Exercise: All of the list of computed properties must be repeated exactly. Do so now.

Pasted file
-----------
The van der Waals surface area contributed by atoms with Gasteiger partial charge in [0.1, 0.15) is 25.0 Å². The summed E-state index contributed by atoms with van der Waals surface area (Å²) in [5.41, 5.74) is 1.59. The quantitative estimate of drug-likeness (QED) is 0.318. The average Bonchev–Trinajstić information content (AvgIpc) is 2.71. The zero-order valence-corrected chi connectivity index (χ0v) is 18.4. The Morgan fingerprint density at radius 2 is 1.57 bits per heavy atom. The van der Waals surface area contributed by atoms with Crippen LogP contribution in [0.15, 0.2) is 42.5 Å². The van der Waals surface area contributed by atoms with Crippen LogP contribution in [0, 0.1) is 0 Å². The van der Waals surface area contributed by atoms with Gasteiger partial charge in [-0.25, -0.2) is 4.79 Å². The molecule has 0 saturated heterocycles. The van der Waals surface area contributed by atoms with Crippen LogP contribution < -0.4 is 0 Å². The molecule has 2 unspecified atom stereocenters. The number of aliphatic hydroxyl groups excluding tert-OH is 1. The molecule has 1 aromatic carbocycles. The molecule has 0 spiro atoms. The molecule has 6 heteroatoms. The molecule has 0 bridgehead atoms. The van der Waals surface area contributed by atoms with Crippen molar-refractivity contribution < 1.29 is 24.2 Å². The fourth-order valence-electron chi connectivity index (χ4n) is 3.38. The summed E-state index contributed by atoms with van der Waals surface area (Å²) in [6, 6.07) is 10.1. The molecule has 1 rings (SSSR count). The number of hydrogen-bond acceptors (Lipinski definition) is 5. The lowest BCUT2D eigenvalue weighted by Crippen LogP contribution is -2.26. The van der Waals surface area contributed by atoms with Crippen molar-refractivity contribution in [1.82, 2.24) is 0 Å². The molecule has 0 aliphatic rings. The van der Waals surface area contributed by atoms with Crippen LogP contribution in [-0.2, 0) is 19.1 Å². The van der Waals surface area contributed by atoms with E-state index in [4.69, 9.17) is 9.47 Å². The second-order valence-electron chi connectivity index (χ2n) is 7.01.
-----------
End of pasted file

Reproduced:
The van der Waals surface area contributed by atoms with Gasteiger partial charge in [0.1, 0.15) is 25.0 Å². The summed E-state index contributed by atoms with van der Waals surface area (Å²) in [5.41, 5.74) is 1.59. The quantitative estimate of drug-likeness (QED) is 0.318. The average Bonchev–Trinajstić information content (AvgIpc) is 2.71. The zero-order valence-corrected chi connectivity index (χ0v) is 18.4. The Morgan fingerprint density at radius 2 is 1.57 bits per heavy atom. The van der Waals surface area contributed by atoms with Crippen LogP contribution in [0.15, 0.2) is 42.5 Å². The van der Waals surface area contributed by atoms with Crippen LogP contribution in [0, 0.1) is 0 Å². The van der Waals surface area contributed by atoms with Gasteiger partial charge in [-0.25, -0.2) is 4.79 Å². The molecule has 0 saturated heterocycles. The van der Waals surface area contributed by atoms with Crippen LogP contribution < -0.4 is 0 Å². The molecule has 2 unspecified atom stereocenters. The number of aliphatic hydroxyl groups excluding tert-OH is 1. The molecule has 1 aromatic carbocycles. The molecule has 0 spiro atoms. The molecule has 6 heteroatoms. The molecule has 0 bridgehead atoms. The van der Waals surface area contributed by atoms with Crippen molar-refractivity contribution < 1.29 is 24.2 Å². The fourth-order valence-electron chi connectivity index (χ4n) is 3.38. The summed E-state index contributed by atoms with van der Waals surface area (Å²) in [6, 6.07) is 10.1. The molecule has 1 rings (SSSR count). The number of hydrogen-bond acceptors (Lipinski definition) is 5. The lowest BCUT2D eigenvalue weighted by Crippen LogP contribution is -2.26. The van der Waals surface area contributed by atoms with Crippen molar-refractivity contribution in [1.82, 2.24) is 0 Å². The molecule has 0 aliphatic rings. The van der Waals surface area contributed by atoms with Crippen LogP contribution in [-0.2, 0) is 19.1 Å². The van der Waals surface area contributed by atoms with E-state index in [4.69, 9.17) is 9.47 Å². The second-order valence-electron chi connectivity index (χ2n) is 7.01.